Wilderness is Sophie B Hawkins’s first release on her own label after parting ways with Sony five years ago. Because this is an independent release, the production is on the rough side. Perhaps as someone who prides herself on being true to herself, Ms Hawkins will rather have any rough edges on her vocals be laid bare to the listeners instead of masking them with modern studio technology. The result is akin to listening to an intimate singalong session with a favorite artist, if you’re a fan, or listening to a self-indulgent barfly warbling in a painful falsetto in a karaoke bar. I’m a fan, probably too much for my own good, so I lean towards the latter. I don’t about anyone else, though!
Featuring many various different tracks incorporating saxophones reminiscent of summertime soundtrack in a sunny seaside resort or banjos, ranging in moods from melancholy to outright happiness. One thing that is very clear on this CD is that Ms Hawkins’s music is noticeably upbeat and happy, as if she presents herself on this CD with no more chains tying her with whatever baggage she has with Sony. She sings about losing her virginity in a tender but playful uptempo tune Adrian, waxes lyrical about her love affair with another woman in Sweetsexywoman, and runs amok, laughing and giggling, as she teases the object of her infatuation in Surfer Girl with silly lines like “I’d rather lie with you on the beach than suffer admirers at my life” that actually work very well in the mischievous context of the song.
Ms Hawkins’s singing is on the rough side, with her using her falsetto more often than I ever remembered her doing so, and the result is either one listeners will love or loathe. I can’t help but love it because if there is one thing that is clear to me on this track, it is how Ms Hawkins’s passion and giddy enthusiasm for this CD just shine through, accentuated by all those charming little flaws in the tracks on this CD, kinda like a CD of songs recorded by someone silly that you adore. I can’t help liking this CD because this is Ms Hawkins having fun like I’ve never seen her before. There is no omnisexual Earth Mother pretensions that marred Timbre here.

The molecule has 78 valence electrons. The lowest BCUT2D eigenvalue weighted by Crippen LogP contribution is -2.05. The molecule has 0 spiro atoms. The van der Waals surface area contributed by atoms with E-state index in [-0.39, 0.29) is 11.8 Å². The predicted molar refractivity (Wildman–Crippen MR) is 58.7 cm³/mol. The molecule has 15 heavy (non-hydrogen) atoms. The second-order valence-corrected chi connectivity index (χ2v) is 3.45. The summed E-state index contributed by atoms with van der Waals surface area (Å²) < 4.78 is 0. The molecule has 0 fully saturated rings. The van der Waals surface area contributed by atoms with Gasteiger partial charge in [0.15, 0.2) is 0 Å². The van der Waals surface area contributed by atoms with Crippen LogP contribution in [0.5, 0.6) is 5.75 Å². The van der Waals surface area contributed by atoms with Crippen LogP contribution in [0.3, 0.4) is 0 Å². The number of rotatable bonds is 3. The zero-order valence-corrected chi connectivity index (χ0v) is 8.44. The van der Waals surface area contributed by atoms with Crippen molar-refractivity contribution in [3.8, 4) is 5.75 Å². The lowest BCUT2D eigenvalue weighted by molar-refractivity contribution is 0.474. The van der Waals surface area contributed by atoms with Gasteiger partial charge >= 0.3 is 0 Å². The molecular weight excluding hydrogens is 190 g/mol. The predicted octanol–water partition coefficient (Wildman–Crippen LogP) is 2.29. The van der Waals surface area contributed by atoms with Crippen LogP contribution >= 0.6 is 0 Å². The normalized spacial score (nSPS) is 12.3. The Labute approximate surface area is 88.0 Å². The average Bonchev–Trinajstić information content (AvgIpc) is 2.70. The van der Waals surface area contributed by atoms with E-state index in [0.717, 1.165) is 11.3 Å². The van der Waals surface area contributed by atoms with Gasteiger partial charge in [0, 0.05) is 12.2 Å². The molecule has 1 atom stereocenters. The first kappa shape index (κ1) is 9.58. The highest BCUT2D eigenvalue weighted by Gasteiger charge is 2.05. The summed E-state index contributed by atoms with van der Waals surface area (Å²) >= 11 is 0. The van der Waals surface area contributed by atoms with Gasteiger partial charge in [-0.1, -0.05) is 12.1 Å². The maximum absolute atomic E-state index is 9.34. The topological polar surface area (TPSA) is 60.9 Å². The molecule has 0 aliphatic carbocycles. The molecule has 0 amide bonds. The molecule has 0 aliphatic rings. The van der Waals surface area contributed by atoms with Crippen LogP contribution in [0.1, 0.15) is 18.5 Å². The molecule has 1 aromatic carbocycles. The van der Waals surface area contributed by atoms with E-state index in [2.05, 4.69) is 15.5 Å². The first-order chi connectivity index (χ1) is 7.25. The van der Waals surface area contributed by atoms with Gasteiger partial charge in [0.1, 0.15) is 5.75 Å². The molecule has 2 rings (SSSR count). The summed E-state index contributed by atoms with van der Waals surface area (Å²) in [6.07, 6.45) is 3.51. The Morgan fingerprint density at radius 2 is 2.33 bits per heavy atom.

In a way, I miss the Freudian overtones and naughty sexuality of Ms Hawkins’s first two CDs, but that’s okay, people move on and Ms Hawkins is calmer and more mellow now. With infectious and irresistible musical confections like the fabulous Adrian, the perfect “I’m a naughty kinky lady bent on seducing you” anthem of Meet Me at the Rooftop, the tentative hero-worship of the bohemian in Blue, and the sensual spacey Soul Lover, this is the most musically rich and diverse that I’ve heard from Ms Hawkins in a long time. She sounds inspired, liberated, and so at ease in teasing, seducing, and having fun that she’s like a butterfly coming out of a cocoon here, if I can be excused for using a trite comparison here. So much so that its imperfections can be excused as being signs of exuberance, surely.
And as a plus, as opposed to many artists who turn tuneless and pretentious when they decide to go against the establishment, Ms Hawkins’s Wilderness is packed with fabulous songs that stick to the head and won’t let go.